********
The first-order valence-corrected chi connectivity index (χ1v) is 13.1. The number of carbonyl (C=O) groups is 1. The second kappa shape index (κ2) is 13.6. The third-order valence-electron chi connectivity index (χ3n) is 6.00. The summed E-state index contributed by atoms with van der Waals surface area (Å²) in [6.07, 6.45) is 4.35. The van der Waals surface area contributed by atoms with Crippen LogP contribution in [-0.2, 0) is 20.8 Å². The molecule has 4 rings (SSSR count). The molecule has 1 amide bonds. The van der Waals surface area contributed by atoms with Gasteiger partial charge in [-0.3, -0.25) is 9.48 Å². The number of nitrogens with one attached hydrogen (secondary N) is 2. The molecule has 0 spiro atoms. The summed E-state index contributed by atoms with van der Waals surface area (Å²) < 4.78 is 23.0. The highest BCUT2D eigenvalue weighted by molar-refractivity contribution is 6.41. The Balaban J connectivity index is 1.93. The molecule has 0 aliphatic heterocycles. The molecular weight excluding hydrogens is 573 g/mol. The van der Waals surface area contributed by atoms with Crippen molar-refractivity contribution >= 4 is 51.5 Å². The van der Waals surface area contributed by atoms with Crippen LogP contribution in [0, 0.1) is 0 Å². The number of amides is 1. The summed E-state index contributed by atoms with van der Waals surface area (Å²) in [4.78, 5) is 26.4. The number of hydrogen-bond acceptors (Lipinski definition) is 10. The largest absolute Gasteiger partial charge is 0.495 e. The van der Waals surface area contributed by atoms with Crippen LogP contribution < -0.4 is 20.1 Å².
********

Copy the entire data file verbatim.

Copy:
The first-order valence-corrected chi connectivity index (χ1v) is 13.1. The number of carbonyl (C=O) groups is 1. The second kappa shape index (κ2) is 13.6. The third-order valence-electron chi connectivity index (χ3n) is 6.00. The summed E-state index contributed by atoms with van der Waals surface area (Å²) in [6.07, 6.45) is 4.35. The van der Waals surface area contributed by atoms with Crippen LogP contribution in [-0.2, 0) is 20.8 Å². The molecule has 4 rings (SSSR count). The molecule has 1 amide bonds. The van der Waals surface area contributed by atoms with Gasteiger partial charge in [-0.3, -0.25) is 9.48 Å². The number of nitrogens with one attached hydrogen (secondary N) is 2. The molecule has 0 spiro atoms. The summed E-state index contributed by atoms with van der Waals surface area (Å²) < 4.78 is 23.0. The highest BCUT2D eigenvalue weighted by molar-refractivity contribution is 6.41. The Balaban J connectivity index is 1.93. The molecule has 0 aliphatic heterocycles. The molecular weight excluding hydrogens is 573 g/mol. The van der Waals surface area contributed by atoms with Crippen molar-refractivity contribution >= 4 is 51.5 Å². The van der Waals surface area contributed by atoms with Crippen LogP contribution in [0, 0.1) is 0 Å². The number of amides is 1. The summed E-state index contributed by atoms with van der Waals surface area (Å²) in [4.78, 5) is 26.4. The number of hydrogen-bond acceptors (Lipinski definition) is 10. The largest absolute Gasteiger partial charge is 0.495 e. The van der Waals surface area contributed by atoms with Crippen LogP contribution < -0.4 is 20.1 Å².